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COMPUTER PROCESSORS

Windows XP Professional x64 Edition from a Hardware Perspective
By: jkabaseball
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  • Rating: 4 stars4 stars4 stars4 stars4 stars / 38
    2005-08-16

    Table of Contents:
  • Windows XP Professional x64 Edition from a Hardware Perspective
  • GUI and Underneath
  • 64 vs 32
  • True 64 Bit
  • Not Quite There

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    Windows XP Professional x64 Edition from a Hardware Perspective


    (Page 1 of 5 )

    Finally! Microsoft is going to move XP 64-bit from beta to gold! The hardware has been out for over a year, and the beta versions of XP 64-bit that DMOS previewed earlier have been around a while. Now itís time to see exactly what Microsoft has brought to the table.

    System requirements

    • Supported processors: AMD Athlon 64, AMD Opteron, Intel Xeon with Intel EM64T support, Intel Pentium 4 with Intel EM64T support
    • 256 MB RAM
    • 1.5 GB available hard-disk space
    • Super VGA (800x600) or higher resolution video card
    • CD-ROM or DVD drive
    • Keyboard and Microsoft Mouse or compatible pointing device

    Where to get it

    Microsoft said that the 64-bit version of XP would be available to OEMís like Dell, Gateway and Alienware. For those people who have purchased a PC from and OEM like the above with an AMD Athlon 64, or other CPU with x86-64 in it, they would be able to upgrade their 32-bit version of XP to the 64-bit version for free, plus shipping. The catch is that Windows' 32-bit serial number would be voided upon installing the upgrade.

    Microsoft had said the only way of getting the upgrade would be by upgrading and voiding the serial number or by purchasing a PC from a major company, such as Dell. Although, Microsoft said that retail or OEM copies would not be available, quite a few online stores have popped the 64-bit version up for sale.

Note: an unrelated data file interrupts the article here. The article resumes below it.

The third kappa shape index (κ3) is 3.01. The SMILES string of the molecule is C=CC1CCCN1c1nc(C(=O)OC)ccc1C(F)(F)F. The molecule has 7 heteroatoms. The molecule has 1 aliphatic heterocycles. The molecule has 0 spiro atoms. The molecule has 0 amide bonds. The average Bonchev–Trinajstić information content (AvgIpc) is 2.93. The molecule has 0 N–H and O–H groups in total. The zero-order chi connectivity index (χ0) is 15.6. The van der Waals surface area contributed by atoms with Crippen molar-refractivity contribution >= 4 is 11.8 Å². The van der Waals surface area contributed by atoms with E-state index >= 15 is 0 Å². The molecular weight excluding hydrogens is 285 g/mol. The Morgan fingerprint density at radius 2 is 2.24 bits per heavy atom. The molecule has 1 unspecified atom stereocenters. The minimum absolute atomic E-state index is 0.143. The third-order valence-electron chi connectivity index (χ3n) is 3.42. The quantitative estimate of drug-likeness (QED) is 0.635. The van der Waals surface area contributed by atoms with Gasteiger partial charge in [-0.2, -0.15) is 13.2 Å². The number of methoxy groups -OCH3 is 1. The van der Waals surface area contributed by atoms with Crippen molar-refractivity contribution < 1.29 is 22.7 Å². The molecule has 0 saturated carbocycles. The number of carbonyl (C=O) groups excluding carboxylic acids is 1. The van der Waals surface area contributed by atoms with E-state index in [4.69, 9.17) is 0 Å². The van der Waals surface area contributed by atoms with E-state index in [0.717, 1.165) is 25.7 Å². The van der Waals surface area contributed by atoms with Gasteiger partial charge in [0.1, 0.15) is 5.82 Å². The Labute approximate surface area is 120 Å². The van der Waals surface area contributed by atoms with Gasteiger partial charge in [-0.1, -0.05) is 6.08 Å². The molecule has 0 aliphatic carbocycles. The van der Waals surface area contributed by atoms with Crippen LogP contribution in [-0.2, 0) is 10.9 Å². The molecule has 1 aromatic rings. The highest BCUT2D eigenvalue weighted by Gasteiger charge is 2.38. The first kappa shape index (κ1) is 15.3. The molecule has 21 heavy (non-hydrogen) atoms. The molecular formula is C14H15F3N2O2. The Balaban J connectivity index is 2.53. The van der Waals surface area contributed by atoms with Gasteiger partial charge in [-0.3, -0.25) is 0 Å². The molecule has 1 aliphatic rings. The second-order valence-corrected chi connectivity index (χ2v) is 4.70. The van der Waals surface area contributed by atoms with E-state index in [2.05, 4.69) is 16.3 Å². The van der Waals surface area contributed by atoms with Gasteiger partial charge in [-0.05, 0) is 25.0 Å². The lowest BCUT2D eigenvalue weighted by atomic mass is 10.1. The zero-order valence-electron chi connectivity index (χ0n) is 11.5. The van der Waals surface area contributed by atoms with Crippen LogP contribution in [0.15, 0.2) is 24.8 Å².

Set-Up

    Setting up the files to install was like the 32-bit version, even the same screens with no mention of 64-bit anywhere. Everything is the same as with the 32-bit. I saw the dreaded BSOD (Blue Screen of Death) while installing, then I reformatted and the second time all went well. Then with a reboot I was on my way to the newest member of the Windows family.

    Once inside the OS, it was time to install device drivers. This has to be the hardest part of making the jump to 64-bit. None of the 32-bit drivers will work with XP 64-bit. This meant the CD full of drivers would do me no good. To my amazement all of the drivers needed where already in XP x64. Everything was recognized and drivers were applied. I knew I could not be that lucky, there must have been half a dozen drivers for the motherboard alone that need to be installed on the 32-bit version. I rebooted and got stuck in the "repeat reboot" problem that many people are facing. After some investigation, I found out it was my SATA drivers. After downloading the newest version my motherboard drivers, all was swell.

    This has to be the biggest set back of the move to 64-bit. The companies now need to rewrite every driver for 64-bit. This means that all that older hardware has little chance that you will ever see it work. You may find some beta versions around for various devices, but a great majority still go without drivers. This could have been one of the reasons why Microsoft waited so long before finalizing XP x64.

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